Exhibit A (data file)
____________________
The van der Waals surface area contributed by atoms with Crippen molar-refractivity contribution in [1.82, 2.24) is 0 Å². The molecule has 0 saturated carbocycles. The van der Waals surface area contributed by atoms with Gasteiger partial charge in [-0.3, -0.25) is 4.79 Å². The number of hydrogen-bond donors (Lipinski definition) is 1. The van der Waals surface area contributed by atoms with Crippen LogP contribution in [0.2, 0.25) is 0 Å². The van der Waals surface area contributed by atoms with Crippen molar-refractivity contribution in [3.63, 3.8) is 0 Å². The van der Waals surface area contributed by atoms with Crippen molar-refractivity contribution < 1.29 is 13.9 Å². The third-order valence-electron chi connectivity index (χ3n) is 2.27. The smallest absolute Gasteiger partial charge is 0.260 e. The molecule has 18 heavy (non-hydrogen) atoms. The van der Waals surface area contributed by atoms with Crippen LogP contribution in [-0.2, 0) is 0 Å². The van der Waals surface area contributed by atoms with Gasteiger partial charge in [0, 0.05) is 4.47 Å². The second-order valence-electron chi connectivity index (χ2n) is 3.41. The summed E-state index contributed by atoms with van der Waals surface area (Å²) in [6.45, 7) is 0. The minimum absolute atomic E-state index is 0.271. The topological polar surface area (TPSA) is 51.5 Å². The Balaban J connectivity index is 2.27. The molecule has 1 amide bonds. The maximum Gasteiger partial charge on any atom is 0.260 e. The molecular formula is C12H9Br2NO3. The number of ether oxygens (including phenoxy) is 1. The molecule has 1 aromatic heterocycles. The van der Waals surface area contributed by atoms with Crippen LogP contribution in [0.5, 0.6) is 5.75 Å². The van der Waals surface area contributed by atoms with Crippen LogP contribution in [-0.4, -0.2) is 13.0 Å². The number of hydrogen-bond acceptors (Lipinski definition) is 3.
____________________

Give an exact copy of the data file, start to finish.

The van der Waals surface area contributed by atoms with Crippen molar-refractivity contribution in [1.82, 2.24) is 0 Å². The molecule has 0 saturated carbocycles. The van der Waals surface area contributed by atoms with Gasteiger partial charge in [-0.3, -0.25) is 4.79 Å². The number of hydrogen-bond donors (Lipinski definition) is 1. The van der Waals surface area contributed by atoms with Crippen LogP contribution in [0.2, 0.25) is 0 Å². The van der Waals surface area contributed by atoms with Crippen molar-refractivity contribution in [3.63, 3.8) is 0 Å². The van der Waals surface area contributed by atoms with Crippen molar-refractivity contribution < 1.29 is 13.9 Å². The third-order valence-electron chi connectivity index (χ3n) is 2.27. The smallest absolute Gasteiger partial charge is 0.260 e. The molecule has 18 heavy (non-hydrogen) atoms. The van der Waals surface area contributed by atoms with Crippen LogP contribution in [-0.2, 0) is 0 Å². The van der Waals surface area contributed by atoms with Gasteiger partial charge in [0, 0.05) is 4.47 Å². The second-order valence-electron chi connectivity index (χ2n) is 3.41. The summed E-state index contributed by atoms with van der Waals surface area (Å²) in [6.45, 7) is 0. The minimum absolute atomic E-state index is 0.271. The topological polar surface area (TPSA) is 51.5 Å². The Balaban J connectivity index is 2.27. The molecule has 1 amide bonds. The maximum Gasteiger partial charge on any atom is 0.260 e. The molecular formula is C12H9Br2NO3. The number of ether oxygens (including phenoxy) is 1. The molecule has 1 aromatic heterocycles. The van der Waals surface area contributed by atoms with Crippen LogP contribution in [0.5, 0.6) is 5.75 Å². The van der Waals surface area contributed by atoms with Crippen LogP contribution in [-0.4, -0.2) is 13.0 Å². The number of hydrogen-bond acceptors (Lipinski definition) is 3.